11.) Favorite type of music?


12.) Favorite moment of your baseball career thus far?

Making my MLB debut.


Big thanks to Anthony Bass for taking the time to answer my questions. You can follow him on twitter: @AnthonyBass45

Speaking of twitter, if you follow me then you might have seen my tweet on Monday stating that this Q and A entry was going to have a surprise at the end. Well, keep reading to find out what it is.

It all started with a simple question of whether or not Anthony Bass had any game used items left over from the season that he’d be willing to get rid of. I fully expected a polite, but firm, “no”, but that’s not what happened. Bass–being the awesome guy that he is–proceeded to offer me his AFL (Arizona Fall League) Batting Practice jersey. I was thrilled. To get something like that from a guy like him? I couldn’t believe it.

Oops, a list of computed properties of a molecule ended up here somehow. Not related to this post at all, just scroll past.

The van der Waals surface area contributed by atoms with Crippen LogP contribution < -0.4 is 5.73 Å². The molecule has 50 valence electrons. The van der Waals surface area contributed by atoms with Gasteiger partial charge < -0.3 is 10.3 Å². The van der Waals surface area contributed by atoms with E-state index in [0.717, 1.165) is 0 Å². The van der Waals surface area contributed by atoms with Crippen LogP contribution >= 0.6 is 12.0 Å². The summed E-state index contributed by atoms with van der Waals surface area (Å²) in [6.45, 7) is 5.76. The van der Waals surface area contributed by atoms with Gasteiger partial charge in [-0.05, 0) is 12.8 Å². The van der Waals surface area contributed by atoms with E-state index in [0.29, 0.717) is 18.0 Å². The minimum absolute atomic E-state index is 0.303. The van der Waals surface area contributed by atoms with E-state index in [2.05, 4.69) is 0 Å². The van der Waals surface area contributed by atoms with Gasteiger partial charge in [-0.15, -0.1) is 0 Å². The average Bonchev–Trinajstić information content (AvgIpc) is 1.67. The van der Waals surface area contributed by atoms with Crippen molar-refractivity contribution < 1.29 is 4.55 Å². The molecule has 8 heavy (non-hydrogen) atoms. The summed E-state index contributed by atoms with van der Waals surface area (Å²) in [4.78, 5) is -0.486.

I sent my address, and told him where I wanted him to sign it. (Yes, he offered to autograph it too!) I then waited patiently for it to arrive in the mail, as it did on Saturday:

How awesome is that?!

Notice the patch on the bottom right portion of the jersey? Here’s a closer look:

Here’s what the back looks like:

Let me take the time to note that the jersey isn’t messed up. All of those wrinkles occured when I layed it down, and I didn’t do a good job of unwrinkling them before I took the photo.

You can sort of see the autograph in the picture above, but here’s a better look at it:

With AFL standing for Arizona Fall League, of course.

I can’t begin to thank Anthony Bass enough. He’s truly an extremely nice guy, and I wish him nothing but the best as he continues his journey in the Majors. He’s one of those guys that you can’t help but root for.

I hope to meet Bass in person at a 2012 Padres game, to thank him for answering my questions and sending me his AFL BP jersey. If that happens, I’ll be sure to post an entry about it right here on my blog.

Have a great Thanksgiving tomorrow everybody!!!